Recently a woman who had bought a copy of my series poem Peeling Onions came up to me at an event and said she didn't know whether to give it to her friend who was living with breast cancer as, "she just seems to have thrown cancer over her shoulder".
I didn't really know what to say to her, though I did privately wonder if she had actually asked the woman concerned if this is how she truly how felt.
I don't really talk about the disease that much myself these days, except when check ups/anniversaries come around, or to my two cancer buddies N & M, who both know what I'm talking about. But a couple of weeks ago I read an interview with Sarah Gabriel whose book Eating Pomegranates
deals with "surviving" BRCA
breast cancer (and yes there are several different kinds of the disease).
I want to quote this bit of the full interview, which is available on the clickable link, as it comes close to expressing my own experience with mood while in treatment:
"The volatility of mood that can come with cancer is not really talked about. I don't think I've done a very good job at being honest about that.
I tell her I think the truth is quite to the contrary. I stop short of saying that her caustic rage described in the book led to me dreading our meeting, and unsure about whether to meet her illness with hesitant delicacy or matter-of-fact acceptance.
Both approaches anger her at various points on the page. Sometimes it is a look from another mother on the school run - either real or imagined. Sometimes it is an attempt to chivvy her into optimism: "Be positive!" "Everything will be OK!" There are some shocking comments; for instance, from the woman who says that Gabriel's cancer might have been caused by the stress of deadlines (Gabriel is a freelance journalist) or the Jungian who talks about the "cancer personality". All in all, save for the kindly band of mothers who cooked for her and looked after her children, society as a whole comes across as pretty lacking: "Until going through it myself, I would have belonged to that wounding tribe of people I describe in my book who would have tried to be kind but have actually been in flight,"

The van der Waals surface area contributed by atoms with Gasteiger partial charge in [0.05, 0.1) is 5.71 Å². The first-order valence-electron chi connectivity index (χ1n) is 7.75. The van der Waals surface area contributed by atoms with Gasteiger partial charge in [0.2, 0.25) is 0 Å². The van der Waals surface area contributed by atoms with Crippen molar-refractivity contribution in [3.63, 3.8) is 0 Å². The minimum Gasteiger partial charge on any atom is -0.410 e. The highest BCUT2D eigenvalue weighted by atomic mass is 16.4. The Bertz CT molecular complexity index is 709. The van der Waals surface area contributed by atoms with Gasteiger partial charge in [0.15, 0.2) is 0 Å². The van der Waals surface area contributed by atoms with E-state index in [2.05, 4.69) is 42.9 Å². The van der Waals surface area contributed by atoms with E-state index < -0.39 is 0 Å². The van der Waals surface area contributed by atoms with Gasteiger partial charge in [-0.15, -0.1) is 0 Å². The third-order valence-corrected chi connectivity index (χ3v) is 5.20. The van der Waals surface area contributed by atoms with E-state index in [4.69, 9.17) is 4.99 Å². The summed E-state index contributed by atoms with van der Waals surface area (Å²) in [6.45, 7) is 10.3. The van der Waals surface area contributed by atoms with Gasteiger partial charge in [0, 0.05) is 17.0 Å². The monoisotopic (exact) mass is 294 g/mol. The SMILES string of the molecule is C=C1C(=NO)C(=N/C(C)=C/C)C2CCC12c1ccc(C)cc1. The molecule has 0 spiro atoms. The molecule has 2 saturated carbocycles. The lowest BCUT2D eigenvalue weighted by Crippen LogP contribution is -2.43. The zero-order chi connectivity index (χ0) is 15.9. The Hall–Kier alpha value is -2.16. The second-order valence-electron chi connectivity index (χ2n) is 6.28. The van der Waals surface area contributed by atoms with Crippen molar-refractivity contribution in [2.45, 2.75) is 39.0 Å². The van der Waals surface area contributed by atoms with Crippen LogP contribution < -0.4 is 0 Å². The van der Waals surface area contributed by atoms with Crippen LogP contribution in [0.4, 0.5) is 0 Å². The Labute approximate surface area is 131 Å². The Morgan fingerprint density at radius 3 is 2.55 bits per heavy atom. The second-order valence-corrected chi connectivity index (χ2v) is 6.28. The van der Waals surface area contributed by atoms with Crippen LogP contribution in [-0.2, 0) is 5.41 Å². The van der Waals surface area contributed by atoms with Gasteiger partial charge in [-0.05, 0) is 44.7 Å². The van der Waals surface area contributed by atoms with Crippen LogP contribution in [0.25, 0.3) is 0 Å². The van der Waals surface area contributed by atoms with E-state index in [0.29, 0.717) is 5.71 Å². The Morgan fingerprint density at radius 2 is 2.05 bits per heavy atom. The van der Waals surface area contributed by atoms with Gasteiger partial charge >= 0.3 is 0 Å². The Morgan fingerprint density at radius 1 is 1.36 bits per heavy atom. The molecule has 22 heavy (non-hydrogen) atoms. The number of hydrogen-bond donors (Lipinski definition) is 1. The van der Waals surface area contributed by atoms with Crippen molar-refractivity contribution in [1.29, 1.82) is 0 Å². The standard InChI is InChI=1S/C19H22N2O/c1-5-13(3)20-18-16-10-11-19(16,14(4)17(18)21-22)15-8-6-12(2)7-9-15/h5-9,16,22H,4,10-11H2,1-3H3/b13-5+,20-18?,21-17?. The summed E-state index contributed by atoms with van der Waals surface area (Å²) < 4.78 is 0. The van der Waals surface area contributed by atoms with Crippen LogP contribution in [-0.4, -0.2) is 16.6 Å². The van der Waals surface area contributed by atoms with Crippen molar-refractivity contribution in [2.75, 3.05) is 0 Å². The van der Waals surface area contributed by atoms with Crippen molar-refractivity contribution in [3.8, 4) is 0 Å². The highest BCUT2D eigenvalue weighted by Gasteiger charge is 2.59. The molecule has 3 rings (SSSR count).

she says (my emphasis). "Why is cancer still so scary, compared with heart disease or a broken leg? Why can we still not ask straightforward questions about it, and handle it, like other illnesses?"
Last night I found this poem, by Marilyn Hacker, in a book lent to me by a poet friend, and it goes out to all those I know who have come through the experience of cancer, even those who appear to have thrown it over the shoulder. Personally the only thing I ever throw over my shoulder is pointless regret and my prosthesis of an evening. (BTW a mastectomy bra is a great place to keep your i-pod, or camera lens cover and filters )
This is for Elsa, also known as Liz,
an ample-bosomed gospel singer: five
discrete malignancies in one full breast.
This is for auburn Jacqueline, who is
celebrating fifty years alive,
one since she finished chemotherapy.
with fireworks on the fifteenth of July.
This is for June, whose words are lean and mean
as she is, elucidating our protest.
This is for Lucille, who shines a wide
beam for us with her dark cadences.
This is for long-limbed Maxine, astride
a horse like conscience. This is for Aline
who taught her lover how to caress the scar.
This is for Eve, who thought of AZT
while hopeful poisons pumped into a vein.
This is for Nanette in the Midwest.
This is for Alicia, shaking back dark hair,
dancing one-breasted with the Sabbath bride.
This is for Judy on a mountainside,
plunging her gloved hands in a glistening hive.
Hilda, Patricia, Gaylord, Emilienne,
Tania, Eunice: this is for everyone
who marks the distance on a calendar
from what's less likely each year to "recur."
Our saved-for-now lives are life sentences
- which we prefer to the alternative.